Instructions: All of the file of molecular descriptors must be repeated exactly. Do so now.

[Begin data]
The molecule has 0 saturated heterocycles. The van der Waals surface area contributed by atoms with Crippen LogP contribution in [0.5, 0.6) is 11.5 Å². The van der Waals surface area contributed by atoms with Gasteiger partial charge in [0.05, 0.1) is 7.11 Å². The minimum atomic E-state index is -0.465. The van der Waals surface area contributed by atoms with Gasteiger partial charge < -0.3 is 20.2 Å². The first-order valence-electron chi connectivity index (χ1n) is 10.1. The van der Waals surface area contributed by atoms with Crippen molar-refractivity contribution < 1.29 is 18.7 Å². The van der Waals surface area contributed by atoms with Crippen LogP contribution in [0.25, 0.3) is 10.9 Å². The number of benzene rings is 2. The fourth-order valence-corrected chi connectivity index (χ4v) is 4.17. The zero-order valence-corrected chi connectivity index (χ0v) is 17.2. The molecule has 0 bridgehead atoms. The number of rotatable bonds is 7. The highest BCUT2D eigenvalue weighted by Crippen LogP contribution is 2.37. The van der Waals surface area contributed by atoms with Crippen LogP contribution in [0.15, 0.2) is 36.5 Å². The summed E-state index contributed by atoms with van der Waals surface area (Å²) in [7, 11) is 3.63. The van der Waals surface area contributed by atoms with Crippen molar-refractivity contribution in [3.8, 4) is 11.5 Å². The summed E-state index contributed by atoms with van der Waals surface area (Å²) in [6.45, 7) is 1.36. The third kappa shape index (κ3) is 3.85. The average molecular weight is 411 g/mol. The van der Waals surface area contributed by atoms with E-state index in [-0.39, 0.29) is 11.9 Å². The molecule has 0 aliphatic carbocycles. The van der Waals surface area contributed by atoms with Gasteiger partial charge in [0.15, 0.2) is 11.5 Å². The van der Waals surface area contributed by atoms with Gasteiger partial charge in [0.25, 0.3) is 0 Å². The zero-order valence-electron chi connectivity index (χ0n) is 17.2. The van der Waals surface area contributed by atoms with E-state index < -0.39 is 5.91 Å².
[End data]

The molecule has 0 saturated heterocycles. The van der Waals surface area contributed by atoms with Crippen LogP contribution in [0.5, 0.6) is 11.5 Å². The van der Waals surface area contributed by atoms with Gasteiger partial charge in [0.05, 0.1) is 7.11 Å². The minimum atomic E-state index is -0.465. The van der Waals surface area contributed by atoms with Gasteiger partial charge < -0.3 is 20.2 Å². The first-order valence-electron chi connectivity index (χ1n) is 10.1. The van der Waals surface area contributed by atoms with Crippen molar-refractivity contribution < 1.29 is 18.7 Å². The van der Waals surface area contributed by atoms with Crippen LogP contribution in [0.25, 0.3) is 10.9 Å². The number of benzene rings is 2. The fourth-order valence-corrected chi connectivity index (χ4v) is 4.17. The zero-order valence-corrected chi connectivity index (χ0v) is 17.2. The molecule has 0 bridgehead atoms. The number of rotatable bonds is 7. The highest BCUT2D eigenvalue weighted by Crippen LogP contribution is 2.37. The van der Waals surface area contributed by atoms with Crippen LogP contribution in [0.15, 0.2) is 36.5 Å². The summed E-state index contributed by atoms with van der Waals surface area (Å²) in [7, 11) is 3.63. The van der Waals surface area contributed by atoms with Crippen molar-refractivity contribution in [3.8, 4) is 11.5 Å². The summed E-state index contributed by atoms with van der Waals surface area (Å²) in [6.45, 7) is 1.36. The third kappa shape index (κ3) is 3.85. The average molecular weight is 411 g/mol. The van der Waals surface area contributed by atoms with E-state index in [-0.39, 0.29) is 11.9 Å². The molecule has 0 aliphatic carbocycles. The van der Waals surface area contributed by atoms with Gasteiger partial charge in [0.15, 0.2) is 11.5 Å². The van der Waals surface area contributed by atoms with Gasteiger partial charge in [0.25, 0.3) is 0 Å². The zero-order valence-electron chi connectivity index (χ0n) is 17.2. The van der Waals surface area contributed by atoms with E-state index < -0.39 is 5.91 Å².